Many assume they already have the best possible deal, or that switching will be a lot of effort for little gain, but shopping around can produce valuable savings.
September, October, March and April are the busiest months for renewals, as new registrations trigger a spate of car purchases.
But too many drivers miss the opportunity to cut their premiums. Price comparison website Gocompare.com says they could be wasting up to £4.7 billion annually by allowing their policies to auto-renew.
It calculates that 44% of motorists haven't switched provider for more than two years. Each could be overpaying by hundreds of pounds.
Scott Kelly, the site's head of motor insurance, says: "Different insurers assess risks differently.
"We know from our own figures that motorists can save an average of £399.50 by simply changing their insurer. Yet, incredibly, just under a third of drivers haven't switched for more than three years and, during this period, the average fully comprehensive car insurance premium has more than doubled."
According to the AA's British Insurance Premium Index, the typical cost of comprehensive cover was £751 at the start of 2009. By this year it had risen to £1542.
Many of those who stay put can't be bothered to seek a better deal. Others think the provider who offered them the lowest price in the past will still be cheapest. But Kelly points out: "In the last couple of years all insurers have been forced to revise their rates, so drivers shouldn't take anything for granted."
Despite the overall trend upwards, the AA says the motor market is currently in turmoil, with some providers actually cutting prices.
The AA's Simon Douglas explains: "Competitive pressure is leading some companies to make big premium cuts on price-comparison sites so that they can increase their portfolio of customers."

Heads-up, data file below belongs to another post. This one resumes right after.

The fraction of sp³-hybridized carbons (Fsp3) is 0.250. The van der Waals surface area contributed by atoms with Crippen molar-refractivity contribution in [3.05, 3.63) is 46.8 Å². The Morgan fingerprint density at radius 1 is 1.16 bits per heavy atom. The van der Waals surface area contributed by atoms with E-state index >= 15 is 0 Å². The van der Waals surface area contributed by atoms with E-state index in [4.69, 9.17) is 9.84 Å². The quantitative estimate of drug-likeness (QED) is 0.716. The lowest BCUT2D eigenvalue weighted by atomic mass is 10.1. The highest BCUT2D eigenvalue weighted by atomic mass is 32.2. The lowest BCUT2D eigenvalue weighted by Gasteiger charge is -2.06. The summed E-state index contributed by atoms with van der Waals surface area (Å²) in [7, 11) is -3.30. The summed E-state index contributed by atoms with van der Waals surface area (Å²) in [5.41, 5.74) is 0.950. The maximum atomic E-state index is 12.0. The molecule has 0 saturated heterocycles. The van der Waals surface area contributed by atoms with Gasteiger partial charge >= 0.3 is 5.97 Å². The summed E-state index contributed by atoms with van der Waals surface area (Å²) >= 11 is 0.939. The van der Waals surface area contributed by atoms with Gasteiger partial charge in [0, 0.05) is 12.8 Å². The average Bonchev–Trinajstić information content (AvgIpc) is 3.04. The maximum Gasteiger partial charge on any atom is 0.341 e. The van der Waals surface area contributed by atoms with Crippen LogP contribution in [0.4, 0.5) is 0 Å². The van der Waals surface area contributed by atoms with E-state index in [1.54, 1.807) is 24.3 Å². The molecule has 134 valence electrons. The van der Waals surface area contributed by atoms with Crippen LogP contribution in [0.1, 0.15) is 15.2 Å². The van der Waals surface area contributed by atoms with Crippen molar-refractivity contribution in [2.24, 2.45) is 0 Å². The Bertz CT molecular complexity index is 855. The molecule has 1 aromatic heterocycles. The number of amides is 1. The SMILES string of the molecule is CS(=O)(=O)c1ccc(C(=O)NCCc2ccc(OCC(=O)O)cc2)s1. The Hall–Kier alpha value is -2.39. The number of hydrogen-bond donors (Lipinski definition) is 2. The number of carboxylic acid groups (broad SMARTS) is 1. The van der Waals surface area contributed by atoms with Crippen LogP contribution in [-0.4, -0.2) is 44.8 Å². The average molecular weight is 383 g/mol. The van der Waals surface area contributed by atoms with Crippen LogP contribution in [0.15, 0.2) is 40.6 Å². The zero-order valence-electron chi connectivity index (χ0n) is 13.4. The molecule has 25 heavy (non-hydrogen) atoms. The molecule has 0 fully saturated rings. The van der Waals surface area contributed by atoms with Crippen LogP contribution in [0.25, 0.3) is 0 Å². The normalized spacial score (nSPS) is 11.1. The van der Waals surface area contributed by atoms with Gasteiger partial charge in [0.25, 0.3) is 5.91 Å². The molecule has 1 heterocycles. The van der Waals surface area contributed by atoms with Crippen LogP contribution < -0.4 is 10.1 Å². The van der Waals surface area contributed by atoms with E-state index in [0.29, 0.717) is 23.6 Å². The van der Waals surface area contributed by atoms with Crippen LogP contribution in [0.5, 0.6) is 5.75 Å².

Several providers, including Aviva and Direct Line, advertise the fact that they don't do business through these sites and suggest this actually makes them more competitive.
For some, they will offer the lowest price, but it is by no means certain. The only way to be sure you are getting the best deal is to get quotes from a range of providers – and the quickest and easiest way to do that is by using a comparison site.
It should take about 20 minutes to input your details and get a selection of prices, but since sites don't all list the same providers, it is wise to check two or three. Even if it takes you an hour, it could be well worth the time and effort.
Don't choose a policy without checking the cover meets your needs. If it doesn't pay when something goes wrong it is worse than useless.
You could reduce your premium considerably by increasing the voluntary excess or opting for third party, fire and theft cover instead of fully comprehensive, but if you have an accident and have to foot a large bill, you could regret it.
Other less painful ways to cut the cost of car insurance include:
l Building up a no-claims bonus.
l Parking overnight in a garage or private driveway, rather than the road.
l Fitting an approved security device.
l Adding an older named driver with a good track record.
l Reducing the number of miles you drive.
You can also save around 10% with many insurers by paying for the whole year up front rather than opting for monthly instalments, as these generally include an element of interest on the outstanding sum.
Two of the easiest ways to cut car-cover costs are not to make modifications and not to speed. Fitting accessories could add up to two-thirds to your premium, according to Moneysupermarket.com.
The comparison site says a man aged 30 putting alloy wheels on his Ford Fiesta might increase the annual insurance cost by 30%, while a complete new body kit could lead to a 66% rise.
Pete Harrison, Moneysupermarket's car insurance expert, warns: "It pays to contact your insurer before you go ahead and make any modifications, as you will need to decide whether the extra cost to cover the changes is worth paying. Some insurers won't offer insurance to cars that have already been modified, so it's crucial to check with your provider - drivers need to realise that not informing an insurer of modifications made to a vehicle can invalidate a policy."
If you get caught speeding you won't just get a fine and points on your licence. Your premium will rocket too, and serial speeders can find it hard to get insurance cover at any price.
Moneysupermarket calculates the average 30-year-old man with three points on his licence would pay £439 for a year's cover, while six points might boost this to £702.
Harrison adds: "Not only are motorists who flout the law by speeding risking the lives of other road users and pedestrians as well as their own, but for repeat offenders, they run the risk of insurers refusing to provide them with cover."
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